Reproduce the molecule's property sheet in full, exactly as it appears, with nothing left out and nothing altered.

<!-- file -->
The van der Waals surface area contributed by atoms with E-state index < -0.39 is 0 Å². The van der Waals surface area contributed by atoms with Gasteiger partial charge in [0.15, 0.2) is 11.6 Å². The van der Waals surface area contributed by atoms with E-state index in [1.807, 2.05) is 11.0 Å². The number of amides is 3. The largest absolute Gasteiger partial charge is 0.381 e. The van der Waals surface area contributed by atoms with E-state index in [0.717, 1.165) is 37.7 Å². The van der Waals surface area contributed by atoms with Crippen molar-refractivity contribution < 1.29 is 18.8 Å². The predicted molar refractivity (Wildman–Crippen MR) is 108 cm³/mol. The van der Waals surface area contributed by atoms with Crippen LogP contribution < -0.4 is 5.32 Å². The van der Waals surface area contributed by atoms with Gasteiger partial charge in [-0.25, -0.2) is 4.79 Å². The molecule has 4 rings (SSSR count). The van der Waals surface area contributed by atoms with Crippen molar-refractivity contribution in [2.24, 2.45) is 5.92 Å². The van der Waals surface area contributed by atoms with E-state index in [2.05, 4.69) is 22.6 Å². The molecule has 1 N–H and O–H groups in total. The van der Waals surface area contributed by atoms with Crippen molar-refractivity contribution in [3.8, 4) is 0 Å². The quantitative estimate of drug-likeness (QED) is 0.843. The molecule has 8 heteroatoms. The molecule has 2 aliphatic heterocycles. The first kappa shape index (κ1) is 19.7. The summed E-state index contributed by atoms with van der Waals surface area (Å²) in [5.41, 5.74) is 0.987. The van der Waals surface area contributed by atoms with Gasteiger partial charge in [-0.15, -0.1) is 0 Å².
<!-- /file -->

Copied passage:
The van der Waals surface area contributed by atoms with E-state index < -0.39 is 0 Å². The van der Waals surface area contributed by atoms with Gasteiger partial charge in [0.15, 0.2) is 11.6 Å². The van der Waals surface area contributed by atoms with E-state index in [1.807, 2.05) is 11.0 Å². The number of amides is 3. The largest absolute Gasteiger partial charge is 0.381 e. The van der Waals surface area contributed by atoms with E-state index in [0.717, 1.165) is 37.7 Å². The van der Waals surface area contributed by atoms with Crippen molar-refractivity contribution < 1.29 is 18.8 Å². The predicted molar refractivity (Wildman–Crippen MR) is 108 cm³/mol. The van der Waals surface area contributed by atoms with Crippen LogP contribution < -0.4 is 5.32 Å². The van der Waals surface area contributed by atoms with Gasteiger partial charge in [-0.25, -0.2) is 4.79 Å². The molecule has 4 rings (SSSR count). The van der Waals surface area contributed by atoms with Crippen molar-refractivity contribution in [2.24, 2.45) is 5.92 Å². The van der Waals surface area contributed by atoms with E-state index in [2.05, 4.69) is 22.6 Å². The molecule has 1 N–H and O–H groups in total. The van der Waals surface area contributed by atoms with Crippen molar-refractivity contribution in [3.8, 4) is 0 Å². The quantitative estimate of drug-likeness (QED) is 0.843. The molecule has 8 heteroatoms. The molecule has 2 aliphatic heterocycles. The first kappa shape index (κ1) is 19.7. The summed E-state index contributed by atoms with van der Waals surface area (Å²) in [5.41, 5.74) is 0.987. The van der Waals surface area contributed by atoms with Gasteiger partial charge in [-0.15, -0.1) is 0 Å².